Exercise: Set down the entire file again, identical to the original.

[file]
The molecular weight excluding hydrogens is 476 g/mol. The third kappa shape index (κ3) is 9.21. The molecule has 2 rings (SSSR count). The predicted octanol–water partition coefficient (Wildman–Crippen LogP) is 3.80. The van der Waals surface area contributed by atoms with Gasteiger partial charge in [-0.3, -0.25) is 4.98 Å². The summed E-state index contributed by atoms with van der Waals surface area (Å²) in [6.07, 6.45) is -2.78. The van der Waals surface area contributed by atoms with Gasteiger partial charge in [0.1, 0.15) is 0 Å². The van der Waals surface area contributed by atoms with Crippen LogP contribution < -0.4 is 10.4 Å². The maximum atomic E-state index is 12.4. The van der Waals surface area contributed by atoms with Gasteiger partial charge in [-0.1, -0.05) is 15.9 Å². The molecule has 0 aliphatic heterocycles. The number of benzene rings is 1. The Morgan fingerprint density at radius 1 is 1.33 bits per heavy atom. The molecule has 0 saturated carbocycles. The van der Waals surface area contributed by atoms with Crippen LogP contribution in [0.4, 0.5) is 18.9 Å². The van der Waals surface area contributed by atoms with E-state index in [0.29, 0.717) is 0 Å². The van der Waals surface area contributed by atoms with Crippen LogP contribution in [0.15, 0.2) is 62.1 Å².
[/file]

The molecular weight excluding hydrogens is 476 g/mol. The third kappa shape index (κ3) is 9.21. The molecule has 2 rings (SSSR count). The predicted octanol–water partition coefficient (Wildman–Crippen LogP) is 3.80. The van der Waals surface area contributed by atoms with Gasteiger partial charge in [-0.3, -0.25) is 4.98 Å². The summed E-state index contributed by atoms with van der Waals surface area (Å²) in [6.07, 6.45) is -2.78. The van der Waals surface area contributed by atoms with Gasteiger partial charge in [0.1, 0.15) is 0 Å². The van der Waals surface area contributed by atoms with Crippen LogP contribution < -0.4 is 10.4 Å². The maximum atomic E-state index is 12.4. The van der Waals surface area contributed by atoms with Gasteiger partial charge in [-0.1, -0.05) is 15.9 Å². The molecule has 0 aliphatic heterocycles. The number of benzene rings is 1. The Morgan fingerprint density at radius 1 is 1.33 bits per heavy atom. The molecule has 0 saturated carbocycles. The van der Waals surface area contributed by atoms with Crippen LogP contribution in [0.4, 0.5) is 18.9 Å². The van der Waals surface area contributed by atoms with E-state index in [0.29, 0.717) is 0 Å². The van der Waals surface area contributed by atoms with Crippen LogP contribution in [0.15, 0.2) is 62.1 Å².